LAVON (CBSDFW.COM) – There are new developments in the fight over locked fire hydrants in Lavon. The Lavon Special Utility District is now getting police involved in its battle with the fire department.
This latest conflict comes after a firefighter accidentally cut a padlock while demonstrating how to perform the task with a lock cutter. Now city leaders are saying the water provider is refusing to let firefighters use hydrants for training, an accusation the utility company denies.
Lavon residents like Stephanie Smith say it shouldn’t be a crime to cut padlocks off the city’s fire hydrants. “I think it’s ridiculous,” she said. “I think the firefighters should determine what happens with these hydrants.”
Members of Lavon’s police department spent much of the day examining security camera video after the water company complained that someone cut one of the padlocks on the fire hydrants that have caused a controversy since CBS 11 News first reported the story three months ago.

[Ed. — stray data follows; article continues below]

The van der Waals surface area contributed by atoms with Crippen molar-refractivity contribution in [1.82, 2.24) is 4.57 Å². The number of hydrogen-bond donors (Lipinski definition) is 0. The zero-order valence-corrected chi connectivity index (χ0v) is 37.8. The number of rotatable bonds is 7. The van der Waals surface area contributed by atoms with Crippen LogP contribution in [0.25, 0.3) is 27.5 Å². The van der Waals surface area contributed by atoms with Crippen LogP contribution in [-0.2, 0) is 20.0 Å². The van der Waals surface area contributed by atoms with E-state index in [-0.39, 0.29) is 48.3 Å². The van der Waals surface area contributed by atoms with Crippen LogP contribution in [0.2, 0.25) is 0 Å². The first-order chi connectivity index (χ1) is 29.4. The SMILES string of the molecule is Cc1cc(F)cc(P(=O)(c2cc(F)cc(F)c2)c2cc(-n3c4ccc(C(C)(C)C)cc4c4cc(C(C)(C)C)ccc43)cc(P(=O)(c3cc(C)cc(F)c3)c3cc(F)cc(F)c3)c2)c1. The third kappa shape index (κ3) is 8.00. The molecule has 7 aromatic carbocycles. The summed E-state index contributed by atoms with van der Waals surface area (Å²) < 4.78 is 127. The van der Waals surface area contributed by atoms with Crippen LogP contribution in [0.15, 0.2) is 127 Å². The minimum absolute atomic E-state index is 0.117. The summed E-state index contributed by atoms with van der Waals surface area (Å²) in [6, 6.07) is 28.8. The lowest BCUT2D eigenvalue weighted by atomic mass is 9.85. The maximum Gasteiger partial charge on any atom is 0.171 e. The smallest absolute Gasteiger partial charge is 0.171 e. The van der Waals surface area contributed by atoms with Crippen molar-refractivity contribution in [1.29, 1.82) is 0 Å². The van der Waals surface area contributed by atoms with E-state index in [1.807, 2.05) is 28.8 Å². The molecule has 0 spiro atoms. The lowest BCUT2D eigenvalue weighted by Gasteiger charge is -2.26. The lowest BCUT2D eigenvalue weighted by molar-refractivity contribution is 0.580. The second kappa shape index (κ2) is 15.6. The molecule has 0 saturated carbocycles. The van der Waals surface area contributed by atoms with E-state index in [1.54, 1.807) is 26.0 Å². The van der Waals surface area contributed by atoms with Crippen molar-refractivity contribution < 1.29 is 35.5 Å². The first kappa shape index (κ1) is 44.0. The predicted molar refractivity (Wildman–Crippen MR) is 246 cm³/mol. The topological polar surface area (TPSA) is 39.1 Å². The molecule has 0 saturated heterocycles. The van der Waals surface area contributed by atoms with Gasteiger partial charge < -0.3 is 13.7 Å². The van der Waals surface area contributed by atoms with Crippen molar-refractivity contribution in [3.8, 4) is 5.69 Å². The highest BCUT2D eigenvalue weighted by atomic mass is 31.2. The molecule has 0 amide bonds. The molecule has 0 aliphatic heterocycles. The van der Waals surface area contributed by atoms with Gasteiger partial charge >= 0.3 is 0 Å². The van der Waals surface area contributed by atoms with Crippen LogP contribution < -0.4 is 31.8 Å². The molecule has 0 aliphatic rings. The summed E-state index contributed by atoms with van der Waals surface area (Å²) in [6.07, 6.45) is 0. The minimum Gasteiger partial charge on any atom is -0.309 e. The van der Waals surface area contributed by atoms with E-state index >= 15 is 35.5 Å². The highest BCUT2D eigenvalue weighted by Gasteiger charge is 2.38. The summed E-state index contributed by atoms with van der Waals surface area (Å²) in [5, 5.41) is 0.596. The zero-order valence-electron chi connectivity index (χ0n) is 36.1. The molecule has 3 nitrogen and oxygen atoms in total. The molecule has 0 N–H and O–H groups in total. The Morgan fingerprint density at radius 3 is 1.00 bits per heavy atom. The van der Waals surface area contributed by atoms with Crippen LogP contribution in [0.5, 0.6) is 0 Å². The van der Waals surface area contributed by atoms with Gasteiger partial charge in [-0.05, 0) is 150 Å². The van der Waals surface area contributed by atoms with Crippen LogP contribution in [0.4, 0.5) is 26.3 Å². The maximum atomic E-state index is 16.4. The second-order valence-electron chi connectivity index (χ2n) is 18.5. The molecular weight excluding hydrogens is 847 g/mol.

“I just think it’s nuts,” Lavon Mayor Chuck Teske said frustrated.
Mayor Teske says the Lavon Special Utility District filed a police report and the investigation determined that a firefighter cut the lock during a training exercise. Because of that, the Lavon police chief, Mike Jones, said the water company warned the fire department not to use hydrants for training.
The Chief said, “In my more than three decades of being a law enforcement officer I’ve never heard of anyone reporting a fire department for using water in the public interest.”
Mayor Teske thinks there is just a certain order to things. “Normal fire departments use the water to train. Normal fire departments have free access to the water to do their training. I don’t know why that would be a problem now.”
In its defense, officials with the utility district said if the fire department had simply reported the cut lock a police report would have never been filed. Officials also said fire hydrants can be used for training, if there’s a request.
There are new stickers on the locked hydrants threatening a $20,000 fine for tampering with them.
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